PHA Magazine: Islands of Tranquility

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The latest edition of Passive House Accelerator magazine is now available for download! A great deal of the magazine is dedicated to exploring how Passive House buildings improve occupant quality of life by optimizing thermal comfort, improving indoor air quality, and increasing acoustic performance.

On the cover is 425 Grand Concourse, which was also featured in the most recent episode of Massive Passive with host Carmel Pratt. While the article and the episode both discuss the technical aspects of the building’s design, the article takes a deeper dive into the effects of air and noise pollution on mental health. It also notes that Passive House design can mitigate these stressors, which are typically more pronounced among individuals in environmentally burdened and underserved communities like the South Bronx.

Improving tenant health is also top of mind at another Bronx project, the Highbridge, which is being designed by Magnusson Architecture and Planning (MAP). As Sara Bayer, associate principal and director of sustainability at MAP, explains in the article, “The life expectancy in this neighborhood is 2.6 years shorter than the city average. That helped us frame the project around health more in terms of what positive impacts this project should bring.”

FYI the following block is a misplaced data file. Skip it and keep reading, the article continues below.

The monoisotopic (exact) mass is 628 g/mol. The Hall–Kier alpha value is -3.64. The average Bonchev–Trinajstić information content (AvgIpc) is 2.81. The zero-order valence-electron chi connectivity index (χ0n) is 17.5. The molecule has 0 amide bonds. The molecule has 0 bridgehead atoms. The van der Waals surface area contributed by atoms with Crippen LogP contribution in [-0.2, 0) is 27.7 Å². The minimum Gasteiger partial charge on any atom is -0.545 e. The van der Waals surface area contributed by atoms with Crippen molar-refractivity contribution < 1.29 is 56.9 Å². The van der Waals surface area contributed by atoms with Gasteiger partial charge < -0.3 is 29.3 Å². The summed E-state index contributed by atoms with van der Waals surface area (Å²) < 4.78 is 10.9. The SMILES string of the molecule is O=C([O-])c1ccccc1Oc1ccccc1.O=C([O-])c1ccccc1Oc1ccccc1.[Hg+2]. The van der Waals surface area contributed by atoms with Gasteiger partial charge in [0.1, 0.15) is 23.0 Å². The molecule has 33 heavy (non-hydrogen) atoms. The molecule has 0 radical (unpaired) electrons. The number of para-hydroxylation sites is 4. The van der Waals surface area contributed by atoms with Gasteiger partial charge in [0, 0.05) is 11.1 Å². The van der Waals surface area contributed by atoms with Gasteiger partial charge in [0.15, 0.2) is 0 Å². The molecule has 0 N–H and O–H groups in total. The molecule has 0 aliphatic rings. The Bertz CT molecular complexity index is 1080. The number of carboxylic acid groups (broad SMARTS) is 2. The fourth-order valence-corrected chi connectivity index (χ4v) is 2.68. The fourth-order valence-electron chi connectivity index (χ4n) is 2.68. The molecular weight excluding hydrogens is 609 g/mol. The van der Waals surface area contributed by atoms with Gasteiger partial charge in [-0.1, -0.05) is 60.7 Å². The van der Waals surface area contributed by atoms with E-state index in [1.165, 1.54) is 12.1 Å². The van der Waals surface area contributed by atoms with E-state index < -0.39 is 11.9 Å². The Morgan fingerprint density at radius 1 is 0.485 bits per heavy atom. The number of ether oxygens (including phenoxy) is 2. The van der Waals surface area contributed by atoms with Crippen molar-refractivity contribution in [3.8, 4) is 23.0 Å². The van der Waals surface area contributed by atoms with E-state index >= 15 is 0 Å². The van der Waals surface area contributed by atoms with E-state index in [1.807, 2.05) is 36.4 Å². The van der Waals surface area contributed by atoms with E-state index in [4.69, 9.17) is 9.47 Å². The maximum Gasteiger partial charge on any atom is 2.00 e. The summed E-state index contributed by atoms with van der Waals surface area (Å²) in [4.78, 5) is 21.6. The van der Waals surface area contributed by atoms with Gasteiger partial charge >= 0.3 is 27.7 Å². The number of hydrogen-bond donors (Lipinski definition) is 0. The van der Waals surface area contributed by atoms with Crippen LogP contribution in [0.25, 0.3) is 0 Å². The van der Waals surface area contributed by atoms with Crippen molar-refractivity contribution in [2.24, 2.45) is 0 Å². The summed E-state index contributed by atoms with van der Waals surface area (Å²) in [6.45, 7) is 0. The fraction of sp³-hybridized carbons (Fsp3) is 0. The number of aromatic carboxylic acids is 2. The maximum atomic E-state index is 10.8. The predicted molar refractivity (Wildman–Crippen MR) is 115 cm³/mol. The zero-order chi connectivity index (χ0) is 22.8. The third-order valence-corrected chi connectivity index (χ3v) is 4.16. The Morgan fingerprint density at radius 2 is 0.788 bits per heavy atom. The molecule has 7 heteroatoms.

Both of these projects are recipients of New York’s Buildings of Excellence Award, though they are not the only ones featured in the magazine. We also have stories about Brooklyn's Brownsville Arts Center and Apartments, the Beacon in Manhattan, 1818 Fifth Avenue in Troy, and the Bank Lofts in Richfield Springs. Beyond the state of New York, the magazine covers the world’s first Passive House-certified hospital in Germany, prefabricated classrooms in Spain, and how EnerPHit techniques can apply to social housing in Mexico. There is also a really in-depth article on a deep energy retrofit located just outside of Baltimore, Maryland, as well as a journey to the world’s largest outdoor earthquake simulator, where researchers from throughout the U.S. were testing to see if mass timber structures can withstand extreme seismic activity.

We hope you enjoy it!

Author: Jay Fox
Categories: News